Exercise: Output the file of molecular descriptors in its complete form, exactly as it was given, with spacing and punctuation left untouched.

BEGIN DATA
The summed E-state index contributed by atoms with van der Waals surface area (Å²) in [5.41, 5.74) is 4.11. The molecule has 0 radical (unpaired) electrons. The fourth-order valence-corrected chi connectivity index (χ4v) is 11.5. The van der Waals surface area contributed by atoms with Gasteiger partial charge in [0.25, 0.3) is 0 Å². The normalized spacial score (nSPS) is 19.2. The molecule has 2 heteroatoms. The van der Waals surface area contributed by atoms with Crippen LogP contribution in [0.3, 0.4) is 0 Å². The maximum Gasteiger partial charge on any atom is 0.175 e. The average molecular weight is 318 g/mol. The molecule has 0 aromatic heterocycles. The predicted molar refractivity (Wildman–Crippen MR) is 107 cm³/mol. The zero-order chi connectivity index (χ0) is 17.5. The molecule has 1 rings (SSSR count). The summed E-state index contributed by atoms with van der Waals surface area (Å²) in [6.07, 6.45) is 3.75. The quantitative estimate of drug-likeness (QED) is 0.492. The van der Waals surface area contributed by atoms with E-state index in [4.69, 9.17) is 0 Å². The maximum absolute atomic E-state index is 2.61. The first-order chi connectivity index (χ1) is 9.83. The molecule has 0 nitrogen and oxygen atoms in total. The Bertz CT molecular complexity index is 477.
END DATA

The summed E-state index contributed by atoms with van der Waals surface area (Å²) in [5.41, 5.74) is 4.11. The molecule has 0 radical (unpaired) electrons. The fourth-order valence-corrected chi connectivity index (χ4v) is 11.5. The van der Waals surface area contributed by atoms with Gasteiger partial charge in [0.25, 0.3) is 0 Å². The normalized spacial score (nSPS) is 19.2. The molecule has 2 heteroatoms. The van der Waals surface area contributed by atoms with Crippen LogP contribution in [0.3, 0.4) is 0 Å². The maximum Gasteiger partial charge on any atom is 0.175 e. The average molecular weight is 318 g/mol. The molecule has 0 aromatic heterocycles. The predicted molar refractivity (Wildman–Crippen MR) is 107 cm³/mol. The zero-order chi connectivity index (χ0) is 17.5. The molecule has 1 rings (SSSR count). The summed E-state index contributed by atoms with van der Waals surface area (Å²) in [6.07, 6.45) is 3.75. The quantitative estimate of drug-likeness (QED) is 0.492. The van der Waals surface area contributed by atoms with E-state index in [4.69, 9.17) is 0 Å². The maximum absolute atomic E-state index is 2.61. The first-order chi connectivity index (χ1) is 9.83. The molecule has 0 nitrogen and oxygen atoms in total. The Bertz CT molecular complexity index is 477.